Dying for the cause in Hunger
The Un Certain Regard section at the Cannes Film Festival opened today with Hunger [+see also:
interview: Laura Hastings-Smith Rob…
interview: Steve McQueen
film profile], the remarkable debut feature by British contemporary artist Steve McQueen. This brilliantly directed, powerful film deals with a historical, political and human subject: the hunger strike that led to the death of Irishman Bobby Sands in 1981.
"Our message is clear,” say the characters. "I’m risking my life because it’s the right thing to do". The setting is Maze prison, Northern Ireland. The IRA republican inmates are trying to recover their status as political prisoners.
The film looks at the lengthy “no-wash” protest and the hunger strike; the confrontations with prison guards who forcibly disinfect both the men and their cells; the revolt quelled with truncheon blows; the murder of prison guards on the outside; and the strategies used to get messages to the visiting room. Hunger plunges viewers into the harsh, everyday reality of the out-and-out war in prison between British inmates and guards and IRA members at the start of the 1980s.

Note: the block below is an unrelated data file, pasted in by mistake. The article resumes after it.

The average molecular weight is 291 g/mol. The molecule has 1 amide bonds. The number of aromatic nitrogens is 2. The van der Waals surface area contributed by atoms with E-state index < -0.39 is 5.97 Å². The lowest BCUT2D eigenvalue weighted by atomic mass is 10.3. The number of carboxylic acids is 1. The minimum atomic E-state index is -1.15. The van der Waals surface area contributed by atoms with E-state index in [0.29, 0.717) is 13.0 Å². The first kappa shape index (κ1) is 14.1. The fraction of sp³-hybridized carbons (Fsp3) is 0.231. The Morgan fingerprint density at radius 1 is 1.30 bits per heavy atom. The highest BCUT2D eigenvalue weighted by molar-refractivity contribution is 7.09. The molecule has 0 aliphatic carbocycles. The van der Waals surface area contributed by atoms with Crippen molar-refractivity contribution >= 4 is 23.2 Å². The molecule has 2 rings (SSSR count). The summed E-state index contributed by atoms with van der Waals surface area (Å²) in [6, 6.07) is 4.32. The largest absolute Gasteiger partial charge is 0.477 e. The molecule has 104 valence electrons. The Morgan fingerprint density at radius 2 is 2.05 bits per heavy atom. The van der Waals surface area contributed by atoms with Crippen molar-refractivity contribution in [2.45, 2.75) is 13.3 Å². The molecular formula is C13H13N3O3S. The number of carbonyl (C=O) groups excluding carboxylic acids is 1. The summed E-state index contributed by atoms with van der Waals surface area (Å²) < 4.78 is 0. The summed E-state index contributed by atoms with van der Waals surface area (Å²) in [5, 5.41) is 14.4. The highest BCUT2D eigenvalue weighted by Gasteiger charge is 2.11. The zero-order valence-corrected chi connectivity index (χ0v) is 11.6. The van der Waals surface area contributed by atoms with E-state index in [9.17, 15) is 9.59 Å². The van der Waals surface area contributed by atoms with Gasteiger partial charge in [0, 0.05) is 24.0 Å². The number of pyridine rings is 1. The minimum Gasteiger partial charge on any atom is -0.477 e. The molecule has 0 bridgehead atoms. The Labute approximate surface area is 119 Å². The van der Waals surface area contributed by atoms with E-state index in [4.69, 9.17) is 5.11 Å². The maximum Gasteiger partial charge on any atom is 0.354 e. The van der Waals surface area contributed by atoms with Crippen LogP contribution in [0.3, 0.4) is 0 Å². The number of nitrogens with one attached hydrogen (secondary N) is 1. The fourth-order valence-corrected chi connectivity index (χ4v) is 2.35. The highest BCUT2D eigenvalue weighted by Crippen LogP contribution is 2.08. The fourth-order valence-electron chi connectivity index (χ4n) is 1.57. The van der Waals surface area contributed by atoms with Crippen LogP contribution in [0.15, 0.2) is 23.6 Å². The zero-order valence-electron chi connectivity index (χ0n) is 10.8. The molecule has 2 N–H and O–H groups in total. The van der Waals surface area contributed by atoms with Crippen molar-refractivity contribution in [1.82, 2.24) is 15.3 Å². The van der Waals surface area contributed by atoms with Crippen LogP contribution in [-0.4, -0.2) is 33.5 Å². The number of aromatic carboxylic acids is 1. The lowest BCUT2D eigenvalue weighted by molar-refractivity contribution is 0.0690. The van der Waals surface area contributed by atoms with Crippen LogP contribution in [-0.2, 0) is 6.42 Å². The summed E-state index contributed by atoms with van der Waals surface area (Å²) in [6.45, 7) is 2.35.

This conflict is explored head-on by emerging director McQueen, who doesn’t shy away from brutal images and skilfully interweaves different narrative threads, by first focusing on three characters and then shifting viewers’ attention to the agony of Sands himself (played by a Christ-like Michael Fassbender). Moreover, the filmmaker successfully sets out the political and human stakes of the hunger strike with a lengthy and superb dialogue between Sands and a priest (Liam Cunningham).
Above all, the director reveals an astonishing command of directorial styles; his approach is both classic and highly original (unusually long scenes, an eye for framing and defining the prison space), making him one of the major discoveries of the festival so far. He is a filmmaker to watch closely in the future.
Developed with backing from Film4 and Channel Four, Hunger was produced by British company Blast! Films and co-financed by the Northern Ireland Film and Television Commission and the Broadcasting Commission of Ireland.
(Translated from French)
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